Alisher Usmanov, chairman of USM Holdings and one of the top shareholders in Arsenal soccer club, discusses why he is unhappy with the team's performance, and why it is "challenging" to accept the mistakes of manager Arsene Wenger.» Read More
From guessing the timing of tapering to predicting the winners of the World Cup, CNBC takes a look at the investment banks that got it wrong.
Daniel Schäfer, investment banking correspondent at the Financial Times, discusses which investment banks got it right when it came to predicting World Cup results.
After Brazil's brutal World Cup loss, its populace could focus on the tournament's costs amid a flagging economy.
The World Cup soccer matches have broken all sorts of ratings records for ESPN, reports CNBC's Julia Boorstin.
CNBC's Carl Quintanilla reports about 35.6 million people tweeted about yesterday's World Cup match between Brazil and Germany making it the biggest single sports event ever on Twitter. Jon Steinberg, Daily Mail North America CEO, provides insight.
Brazil's loss to Germany in the World Cup is reigniting anger among Brazilians toward their President Dilma Rousseff. Geoff Dennis, UBS, discusses the ripple effects.
Roberto Jaguaribe, ambassador of Brazil to the U.K., says economically, the World Cup was a success for Brazil, giving the country much-needed infrastructure.
Roberto Jaguaribe, ambassador of Brazil to the U.K., says the German soccer squad is intelligent and organized but has no flair.
As France gets set to take on Germany in the World Cup quarter finals, CNBC's Steve Sedgwick and Carolin Roth take a look at which country's stock market is winning and who drinks the most.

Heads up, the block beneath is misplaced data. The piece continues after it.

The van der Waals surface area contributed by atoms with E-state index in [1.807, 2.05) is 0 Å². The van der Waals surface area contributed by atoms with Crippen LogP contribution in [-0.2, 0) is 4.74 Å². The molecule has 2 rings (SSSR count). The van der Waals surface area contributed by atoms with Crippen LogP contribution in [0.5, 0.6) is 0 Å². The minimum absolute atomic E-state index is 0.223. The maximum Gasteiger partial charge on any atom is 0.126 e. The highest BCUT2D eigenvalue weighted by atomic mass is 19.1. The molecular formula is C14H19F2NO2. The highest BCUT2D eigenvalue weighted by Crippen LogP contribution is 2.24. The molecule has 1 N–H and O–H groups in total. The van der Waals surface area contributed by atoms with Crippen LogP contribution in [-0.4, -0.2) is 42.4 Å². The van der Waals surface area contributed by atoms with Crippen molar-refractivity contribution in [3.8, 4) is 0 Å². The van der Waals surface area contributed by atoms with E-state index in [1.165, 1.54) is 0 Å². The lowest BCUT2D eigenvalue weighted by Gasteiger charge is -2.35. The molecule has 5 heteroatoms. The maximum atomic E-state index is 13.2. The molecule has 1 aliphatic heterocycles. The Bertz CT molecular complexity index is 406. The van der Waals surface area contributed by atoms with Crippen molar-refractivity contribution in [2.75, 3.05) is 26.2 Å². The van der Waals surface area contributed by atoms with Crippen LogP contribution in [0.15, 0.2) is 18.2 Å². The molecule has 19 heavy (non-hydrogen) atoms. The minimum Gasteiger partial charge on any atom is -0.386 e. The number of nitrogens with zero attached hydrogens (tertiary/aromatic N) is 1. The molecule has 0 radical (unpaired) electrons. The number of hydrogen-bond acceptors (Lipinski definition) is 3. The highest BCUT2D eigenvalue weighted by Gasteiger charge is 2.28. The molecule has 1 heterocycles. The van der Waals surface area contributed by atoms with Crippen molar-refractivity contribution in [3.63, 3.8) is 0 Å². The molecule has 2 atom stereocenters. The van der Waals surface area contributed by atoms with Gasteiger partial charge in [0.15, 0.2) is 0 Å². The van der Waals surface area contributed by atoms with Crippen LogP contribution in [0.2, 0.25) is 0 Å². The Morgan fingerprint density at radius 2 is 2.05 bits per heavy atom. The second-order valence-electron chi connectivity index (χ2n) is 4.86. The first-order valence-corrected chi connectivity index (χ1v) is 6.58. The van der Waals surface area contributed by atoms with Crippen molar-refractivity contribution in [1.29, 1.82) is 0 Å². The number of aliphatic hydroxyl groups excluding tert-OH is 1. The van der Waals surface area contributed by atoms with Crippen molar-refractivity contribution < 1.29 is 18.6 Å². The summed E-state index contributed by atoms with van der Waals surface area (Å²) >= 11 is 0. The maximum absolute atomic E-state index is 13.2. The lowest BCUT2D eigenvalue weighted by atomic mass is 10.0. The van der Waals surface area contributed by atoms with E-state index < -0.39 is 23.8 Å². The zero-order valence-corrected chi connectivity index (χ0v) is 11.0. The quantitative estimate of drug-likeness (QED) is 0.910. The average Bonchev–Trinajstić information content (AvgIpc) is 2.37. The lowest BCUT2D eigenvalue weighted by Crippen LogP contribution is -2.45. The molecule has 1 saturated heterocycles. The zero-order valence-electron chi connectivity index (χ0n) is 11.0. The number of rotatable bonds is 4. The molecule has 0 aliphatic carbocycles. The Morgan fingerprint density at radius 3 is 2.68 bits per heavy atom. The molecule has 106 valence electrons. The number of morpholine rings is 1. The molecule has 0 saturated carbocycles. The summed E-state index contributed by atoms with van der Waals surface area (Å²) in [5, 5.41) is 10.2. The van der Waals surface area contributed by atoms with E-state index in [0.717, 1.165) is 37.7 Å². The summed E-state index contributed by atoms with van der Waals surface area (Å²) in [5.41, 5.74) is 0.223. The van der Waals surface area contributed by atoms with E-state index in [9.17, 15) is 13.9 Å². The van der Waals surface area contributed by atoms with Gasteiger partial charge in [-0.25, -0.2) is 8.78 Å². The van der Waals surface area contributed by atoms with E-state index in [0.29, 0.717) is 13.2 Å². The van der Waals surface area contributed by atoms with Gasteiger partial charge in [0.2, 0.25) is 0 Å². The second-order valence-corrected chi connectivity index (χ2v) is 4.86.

Henrik Gullberg, senior FX strategist at Deutsche Bank, discusses the best "value bets" on teams likely to lift the coveted soccer World Cup trophy.
Nike of the U.S. and Germany's Adidas and Puma, the three largest soccer apparel companies, poured marketing money into the tournament.
Robert Tuchman, president at Goviva, explains why this World Cup has been pivotal for the perception of soccer in the U.S and that advertisers will definitely "start pouring money" in the sport.
The success of the U.S. at the World Cup hasn't just meant mega-TV ratings, but also a spike in merchandise sales.
"Squawk Box's" Andrew Ross Sorkin shows team spirit by sporting a red, white and blue bodysuit.
NBC Sports' Dave Briggs, "SportsDash" host, provides a preview of Tuesday's matchup between team USA and Belgium.
The South Korean national soccer team returned home from the World Cup only to be pelted with taffy.
Although Germany may have won the game, and the U.S. may have advanced, ESPN came out as the winner of Thursday's big soccer match.
Discussing how Nike is growing their running sector and how much the World Cup is impacting sales, with Paul Swinand, Morningstar equity analyst.
Mike Amour, CEO of Project Worldwide, says the success of advertising campaigns at the World Cup depends on the ability of each firm to portray their brand's authenticity.
Emerging markets experts at Deutsche Bank, JPMorgan and Morgan Stanley are bearish on investing in Brazil regardless of the World Cup.